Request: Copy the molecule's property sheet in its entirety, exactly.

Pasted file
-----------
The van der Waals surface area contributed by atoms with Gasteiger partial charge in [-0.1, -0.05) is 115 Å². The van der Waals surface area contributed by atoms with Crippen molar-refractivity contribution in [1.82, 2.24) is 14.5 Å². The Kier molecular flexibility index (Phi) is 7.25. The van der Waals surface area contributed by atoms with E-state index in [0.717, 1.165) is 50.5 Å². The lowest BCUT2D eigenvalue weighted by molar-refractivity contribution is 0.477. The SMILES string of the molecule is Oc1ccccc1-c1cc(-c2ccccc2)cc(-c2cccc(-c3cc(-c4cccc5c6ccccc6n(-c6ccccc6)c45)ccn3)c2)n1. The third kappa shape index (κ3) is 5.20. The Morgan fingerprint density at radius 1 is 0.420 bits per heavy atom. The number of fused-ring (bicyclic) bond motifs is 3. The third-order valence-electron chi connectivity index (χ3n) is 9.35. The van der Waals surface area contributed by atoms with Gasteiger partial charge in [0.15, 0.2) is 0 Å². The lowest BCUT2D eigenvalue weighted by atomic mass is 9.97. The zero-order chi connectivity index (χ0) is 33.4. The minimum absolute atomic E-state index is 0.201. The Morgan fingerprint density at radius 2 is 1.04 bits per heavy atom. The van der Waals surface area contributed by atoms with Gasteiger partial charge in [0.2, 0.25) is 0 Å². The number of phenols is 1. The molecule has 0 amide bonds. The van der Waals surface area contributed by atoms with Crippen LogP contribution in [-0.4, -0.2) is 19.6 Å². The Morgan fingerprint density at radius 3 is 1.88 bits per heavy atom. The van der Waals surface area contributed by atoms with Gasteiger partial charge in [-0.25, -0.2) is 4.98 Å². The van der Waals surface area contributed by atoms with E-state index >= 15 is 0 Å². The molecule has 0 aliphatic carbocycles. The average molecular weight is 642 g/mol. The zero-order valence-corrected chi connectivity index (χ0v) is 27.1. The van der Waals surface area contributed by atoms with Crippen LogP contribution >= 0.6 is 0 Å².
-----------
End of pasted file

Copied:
The van der Waals surface area contributed by atoms with Gasteiger partial charge in [-0.1, -0.05) is 115 Å². The van der Waals surface area contributed by atoms with Crippen molar-refractivity contribution in [1.82, 2.24) is 14.5 Å². The Kier molecular flexibility index (Phi) is 7.25. The van der Waals surface area contributed by atoms with E-state index in [0.717, 1.165) is 50.5 Å². The lowest BCUT2D eigenvalue weighted by molar-refractivity contribution is 0.477. The SMILES string of the molecule is Oc1ccccc1-c1cc(-c2ccccc2)cc(-c2cccc(-c3cc(-c4cccc5c6ccccc6n(-c6ccccc6)c45)ccn3)c2)n1. The third kappa shape index (κ3) is 5.20. The Morgan fingerprint density at radius 1 is 0.420 bits per heavy atom. The number of fused-ring (bicyclic) bond motifs is 3. The third-order valence-electron chi connectivity index (χ3n) is 9.35. The van der Waals surface area contributed by atoms with Gasteiger partial charge in [0.15, 0.2) is 0 Å². The lowest BCUT2D eigenvalue weighted by atomic mass is 9.97. The zero-order chi connectivity index (χ0) is 33.4. The minimum absolute atomic E-state index is 0.201. The Morgan fingerprint density at radius 2 is 1.04 bits per heavy atom. The van der Waals surface area contributed by atoms with Gasteiger partial charge in [0.2, 0.25) is 0 Å². The number of phenols is 1. The molecule has 0 amide bonds. The van der Waals surface area contributed by atoms with Crippen LogP contribution in [-0.4, -0.2) is 19.6 Å². The Morgan fingerprint density at radius 3 is 1.88 bits per heavy atom. The van der Waals surface area contributed by atoms with Gasteiger partial charge in [-0.25, -0.2) is 4.98 Å². The van der Waals surface area contributed by atoms with E-state index >= 15 is 0 Å². The molecule has 0 aliphatic carbocycles. The average molecular weight is 642 g/mol. The zero-order valence-corrected chi connectivity index (χ0v) is 27.1. The van der Waals surface area contributed by atoms with Crippen LogP contribution >= 0.6 is 0 Å².